As I have said before, preventing catastrophic climate change is the foundational challenge we are facing now as a species. If we wreck the habitability of the planet, all our efforts in achievements in other areas will become meaningless. Given that, to argue that we should ignore climate change while spending more on AIDS prevention fails to properly consider the totality of risks we are facing.

Author: Milan

In the spring of 2005, I graduated from the University of British Columbia with a degree in International Relations and a general focus in the area of environmental politics. In the fall of 2005, I began reading for an M.Phil in IR at Wadham College, Oxford. Outside school, I am very interested in photography, writing, and the outdoors. I am writing this blog to keep in touch with friends and family around the world, provide a more personal view of graduate student life in Oxford, and pass on some lessons I've learned here.

12 thoughts on “The Lomborg delayer stance”

  1. “preventing catastrophic climate change is the foundational challenge we are facing now as a species.”

    Interesting that the word “foundational” comes up here. I realize you don’t mean this, but I wonder if preventing climate change is the founding act of a new species? If we can solve this – together – are we still “humans”?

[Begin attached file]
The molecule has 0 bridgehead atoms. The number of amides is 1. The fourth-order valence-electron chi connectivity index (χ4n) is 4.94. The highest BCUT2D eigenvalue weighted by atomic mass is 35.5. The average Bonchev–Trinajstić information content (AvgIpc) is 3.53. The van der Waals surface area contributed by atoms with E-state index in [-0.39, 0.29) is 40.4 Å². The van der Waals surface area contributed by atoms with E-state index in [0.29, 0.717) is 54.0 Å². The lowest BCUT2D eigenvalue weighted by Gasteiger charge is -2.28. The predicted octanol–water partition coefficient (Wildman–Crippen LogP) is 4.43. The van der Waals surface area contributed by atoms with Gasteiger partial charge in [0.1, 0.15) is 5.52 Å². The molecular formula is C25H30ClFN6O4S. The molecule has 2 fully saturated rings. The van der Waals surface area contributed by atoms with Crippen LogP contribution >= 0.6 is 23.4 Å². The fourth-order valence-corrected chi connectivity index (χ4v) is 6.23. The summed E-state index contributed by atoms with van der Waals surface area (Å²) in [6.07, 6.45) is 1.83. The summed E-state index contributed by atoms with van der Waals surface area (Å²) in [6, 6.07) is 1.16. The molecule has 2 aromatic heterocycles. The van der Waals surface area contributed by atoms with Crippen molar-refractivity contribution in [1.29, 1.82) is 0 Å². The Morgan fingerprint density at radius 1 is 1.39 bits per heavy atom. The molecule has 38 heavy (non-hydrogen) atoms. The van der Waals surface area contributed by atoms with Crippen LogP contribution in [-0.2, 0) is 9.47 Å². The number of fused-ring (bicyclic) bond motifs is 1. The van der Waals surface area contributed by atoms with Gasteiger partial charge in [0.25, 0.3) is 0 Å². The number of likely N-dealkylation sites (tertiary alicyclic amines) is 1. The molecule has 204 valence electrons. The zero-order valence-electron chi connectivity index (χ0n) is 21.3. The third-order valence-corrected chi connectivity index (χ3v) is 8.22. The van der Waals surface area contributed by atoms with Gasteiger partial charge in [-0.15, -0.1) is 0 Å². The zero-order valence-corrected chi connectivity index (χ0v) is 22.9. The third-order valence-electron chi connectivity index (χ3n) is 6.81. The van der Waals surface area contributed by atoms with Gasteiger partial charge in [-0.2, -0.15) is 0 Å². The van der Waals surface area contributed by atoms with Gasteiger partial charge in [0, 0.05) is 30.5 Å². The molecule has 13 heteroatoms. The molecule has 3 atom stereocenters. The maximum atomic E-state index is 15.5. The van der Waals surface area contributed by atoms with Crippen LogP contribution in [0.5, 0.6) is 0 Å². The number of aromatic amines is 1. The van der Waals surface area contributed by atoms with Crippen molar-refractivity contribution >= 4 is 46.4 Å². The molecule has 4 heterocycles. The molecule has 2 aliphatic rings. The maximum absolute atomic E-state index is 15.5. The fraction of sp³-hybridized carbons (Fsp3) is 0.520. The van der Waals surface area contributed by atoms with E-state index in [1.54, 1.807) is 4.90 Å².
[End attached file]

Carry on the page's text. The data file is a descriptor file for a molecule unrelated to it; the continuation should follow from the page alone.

Some new age babble, set to quite a good rock song.

  2. I mean ‘foundational’ in the sense of being underneath everything else. A habitable climate is the foundation of human civilization, and we are taking jackhammers to it.

  3. Just to say ‘hear hear’ to your entry. I’ve heard Lomborg’s argument a lot lately and all the money spent on his priorities instead of climate change is entirely wasted; if climate change isn’t mitigated its impact over the next century on healthcare, food, coastal and flood risk population centres etc will more than outweigh the short-term benefits of his plan. Admittedly for people alive now immediate spending on health and so on will offer greater direct benefits but such short-termism is how we end up with all sorts of expensive intractable problems.